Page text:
University of Wisconsin-Stout

June 8, 2010

When UW-Stout alumni Ken Fournier Jr. and Nick Franzen traveled to Pebble Beach Golf Links in early June, one of the first things they did was get a photo of themselves on the picturesque 18th tee, with the Pacific Ocean crashing against the rocks below them.

Fournier and Franzen are big golf fans, to be sure, but they didn’t make the trip to California as tourists. Pebble Beach will be the site of their office this month as they help prepare the famous course for the 110th U.S. Open, scheduled June 17-20.

Fournier and Franzen are managers for Event Solutions, a Sheboygan, Wis.-based company that will provide on-course signage for the national championship. They will be at Pebble Beach for about four weeks.

While both men are excited about spending part of their summer along the California coast, the U.S. Open is just one event on their busy golf tournament schedule. Event Solutions recently was in Denver for the Senior PGA Championship, in Mississippi for a PGA Senior Tour event and in August will be in Sheboygan for the PGA Championship at Whistling Straits, seven miles from the company’s home office.

“I can’t get enough of golf,” said Fournier, an Eau Claire native and 2004 UW-Stout graduate in graphic communications management. “This is my dream job.”

“We both just have a huge passion for golf,” said Franzen, a Sheboygan native and 2006 UW-Stout graduate in business administration, with a technical component in graphic communications management.

The friends and co-workers met at UW-Stout and, since graduating, have worked at Event Solutions, a subsidiary of Franzen Graphics, which is owned by Nick Franzen’s father, Craig Franzen. Both also are on the advisory board for UW-Stout’s golf enterprise management program, which in 2004 began preparing students for careers in the golf industry.

Franzen says their work is part of a niche market but one that the company has served well, based on its list of clients. While Event Solutions now focuses mostly on golf tournaments — it has done four Ryder Cups, eight U.S. Opens, 18 PGA Championships and numerous PGA Tour events — it also has worked 18 NBA All-Star games.

Event Solutions provides, installs and often custom makes most signs, logos, banners and flags at golf tournaments, totaling 3,000 to 5,000 per event. Among them are full-color banners with oversize photos of past champions that greet fans at the gates, down to small signs on posts that tell fans how to get to the nearest restroom or concession stand. The signs guide up to 40,000 fans and players around the course each day of the four-day tournaments, along with pre-tournament practice rounds that draw thousands of fans.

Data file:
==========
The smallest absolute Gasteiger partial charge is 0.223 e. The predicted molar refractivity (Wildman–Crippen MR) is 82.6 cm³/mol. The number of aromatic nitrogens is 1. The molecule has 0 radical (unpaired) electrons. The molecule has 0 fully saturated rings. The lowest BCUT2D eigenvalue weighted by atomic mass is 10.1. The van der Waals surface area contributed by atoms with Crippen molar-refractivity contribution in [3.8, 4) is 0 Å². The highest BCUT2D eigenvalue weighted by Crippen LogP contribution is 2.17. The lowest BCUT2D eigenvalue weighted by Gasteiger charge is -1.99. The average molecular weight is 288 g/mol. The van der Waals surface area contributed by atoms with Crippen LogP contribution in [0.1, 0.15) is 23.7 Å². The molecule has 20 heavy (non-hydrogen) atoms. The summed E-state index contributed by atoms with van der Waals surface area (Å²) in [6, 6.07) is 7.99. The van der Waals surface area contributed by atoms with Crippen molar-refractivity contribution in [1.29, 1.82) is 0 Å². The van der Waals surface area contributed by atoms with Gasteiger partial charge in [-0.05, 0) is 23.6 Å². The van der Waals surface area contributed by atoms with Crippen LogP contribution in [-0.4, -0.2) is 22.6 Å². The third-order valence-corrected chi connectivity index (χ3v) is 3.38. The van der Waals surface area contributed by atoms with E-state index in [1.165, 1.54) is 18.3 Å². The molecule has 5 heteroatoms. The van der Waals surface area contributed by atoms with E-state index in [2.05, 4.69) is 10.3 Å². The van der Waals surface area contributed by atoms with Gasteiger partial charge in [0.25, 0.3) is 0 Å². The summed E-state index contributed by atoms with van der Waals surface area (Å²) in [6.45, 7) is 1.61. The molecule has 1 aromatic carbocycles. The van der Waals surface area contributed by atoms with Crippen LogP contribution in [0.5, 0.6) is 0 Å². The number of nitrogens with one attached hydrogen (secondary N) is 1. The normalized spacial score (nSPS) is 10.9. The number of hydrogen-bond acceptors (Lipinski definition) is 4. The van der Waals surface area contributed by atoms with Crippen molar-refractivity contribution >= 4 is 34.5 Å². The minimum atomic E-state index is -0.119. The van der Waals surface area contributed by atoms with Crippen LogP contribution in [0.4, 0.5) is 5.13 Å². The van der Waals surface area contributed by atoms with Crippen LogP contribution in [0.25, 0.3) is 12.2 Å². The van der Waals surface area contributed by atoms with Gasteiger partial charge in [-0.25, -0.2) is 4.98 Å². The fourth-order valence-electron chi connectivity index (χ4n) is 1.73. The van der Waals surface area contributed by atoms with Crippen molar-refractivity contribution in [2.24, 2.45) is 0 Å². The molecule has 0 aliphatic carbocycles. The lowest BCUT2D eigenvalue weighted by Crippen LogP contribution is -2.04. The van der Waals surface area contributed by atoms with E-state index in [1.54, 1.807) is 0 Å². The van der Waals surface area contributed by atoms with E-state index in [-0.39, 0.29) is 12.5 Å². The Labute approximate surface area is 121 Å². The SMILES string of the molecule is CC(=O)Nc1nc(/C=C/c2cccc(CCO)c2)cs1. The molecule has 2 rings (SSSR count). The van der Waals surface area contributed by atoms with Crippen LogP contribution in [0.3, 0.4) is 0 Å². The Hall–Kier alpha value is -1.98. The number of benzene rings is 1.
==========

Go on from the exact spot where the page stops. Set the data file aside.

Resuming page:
“We’re known as the sign guys on site. We polish the event,” Fournier said. “It’s a lot of work. We put in long hours and we get good tans.”

Their work can change daily with the weather. In Denver, for example, 50 mph winds forced Fournier to take down many signs several days before the tournament began until the weather cleared. They work out of a trailer compound on the course and are in radio contact with tournament officials.

Event Solutions has a graphics shop and large inventory of signs, but it also has an on-site graphics shop and creates signs as needed. Fournier is the operations director, overseeing site setup. Franzen is production manager, overseeing event preparation from Sheboygan.

Franzen will be at the U.S. Open but doesn’t go to all events. He plans each job, starting more than a year in advance, and ships the inventory and equipment to the site.

At the U.S. Open, Event Solutions will provide some of the most visible signs but not all of them on and around the course, unlike most other events where it is the only sign supplier.

Both men make extensive use of their graphic communications education from UW-Stout. Fournier, who lives in Buffalo, Minn., has been interested in printing since high school, where he was president of a printing club at Eau Claire Memorial, made and sold T-shirts for sports teams and played on the golf team. He also previously worked full time as first assistant pro at the Eau Claire Golf and Country Club, under head pro Jim Julsrud.

Fournier and Franzen occasionally get to play the courses where they work and rub elbows with the world’s top players and their caddies. “I really enjoy the whole aspect of it, the beautiful courses and being able to see the tournament. You see behind the scenes, how a tournament is put on,” Franzen said.

They show their passion and knowledge for the multifaceted golf industry when they speak to UW-Stout golf enterprise management (GEM) students. Fournier and Franzen have given presentations about what they do and about other careers in the golf industry.

Professor Kris Schoonover, director of the GEM program in the hospitality and tourism department, appreciates the insight they provide students. “Our GEM students are able to learn first-hand from Nick and Ken about this aspect of the industry,” Schoonover said. “They provide case studies and contacts for the students to learn from, and they work in the event management side of the game at the highest level with USGA and PGA events.”

The GEM program at UW-Stout has about 200 students, who take classes on various aspects of course management, course design and marketing.

Fournier and Franzen said they enjoy being ambassadors for the golf industry and UW-Stout. “We try to promote the GEM program as much as we can. I know Kris is working hard to become partners with a lot of different companies and finding opportunities for her students,” Franzen said. “There are a lot of opportunities out there.”

For more information, contact Schoonover at 715-232-2364 or schoonoverk@uwstout.edu; or Event Solutions at 866-253-8368 or www.eventsolved.com.

###